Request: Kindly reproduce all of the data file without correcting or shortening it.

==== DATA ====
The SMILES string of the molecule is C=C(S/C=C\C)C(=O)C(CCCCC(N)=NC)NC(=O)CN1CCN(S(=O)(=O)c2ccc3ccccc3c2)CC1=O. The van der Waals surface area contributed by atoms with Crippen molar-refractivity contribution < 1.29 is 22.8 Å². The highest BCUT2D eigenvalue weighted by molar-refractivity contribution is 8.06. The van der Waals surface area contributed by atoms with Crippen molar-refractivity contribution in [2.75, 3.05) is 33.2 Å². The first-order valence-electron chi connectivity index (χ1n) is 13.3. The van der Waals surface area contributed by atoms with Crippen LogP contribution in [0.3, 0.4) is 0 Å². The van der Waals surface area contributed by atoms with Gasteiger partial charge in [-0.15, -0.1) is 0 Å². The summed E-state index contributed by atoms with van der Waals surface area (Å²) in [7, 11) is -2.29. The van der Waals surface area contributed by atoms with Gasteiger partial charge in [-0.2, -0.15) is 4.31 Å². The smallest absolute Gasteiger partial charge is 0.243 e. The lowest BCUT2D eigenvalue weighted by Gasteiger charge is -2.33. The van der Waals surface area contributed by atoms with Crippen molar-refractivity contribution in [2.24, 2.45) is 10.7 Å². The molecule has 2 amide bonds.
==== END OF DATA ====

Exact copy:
The SMILES string of the molecule is C=C(S/C=C\C)C(=O)C(CCCCC(N)=NC)NC(=O)CN1CCN(S(=O)(=O)c2ccc3ccccc3c2)CC1=O. The van der Waals surface area contributed by atoms with Crippen molar-refractivity contribution < 1.29 is 22.8 Å². The highest BCUT2D eigenvalue weighted by molar-refractivity contribution is 8.06. The van der Waals surface area contributed by atoms with Crippen molar-refractivity contribution in [2.75, 3.05) is 33.2 Å². The first-order valence-electron chi connectivity index (χ1n) is 13.3. The van der Waals surface area contributed by atoms with Crippen LogP contribution in [0.3, 0.4) is 0 Å². The van der Waals surface area contributed by atoms with Gasteiger partial charge in [-0.15, -0.1) is 0 Å². The summed E-state index contributed by atoms with van der Waals surface area (Å²) in [7, 11) is -2.29. The van der Waals surface area contributed by atoms with Gasteiger partial charge in [-0.2, -0.15) is 4.31 Å². The smallest absolute Gasteiger partial charge is 0.243 e. The lowest BCUT2D eigenvalue weighted by Gasteiger charge is -2.33. The van der Waals surface area contributed by atoms with Crippen molar-refractivity contribution in [2.24, 2.45) is 10.7 Å². The molecule has 2 amide bonds.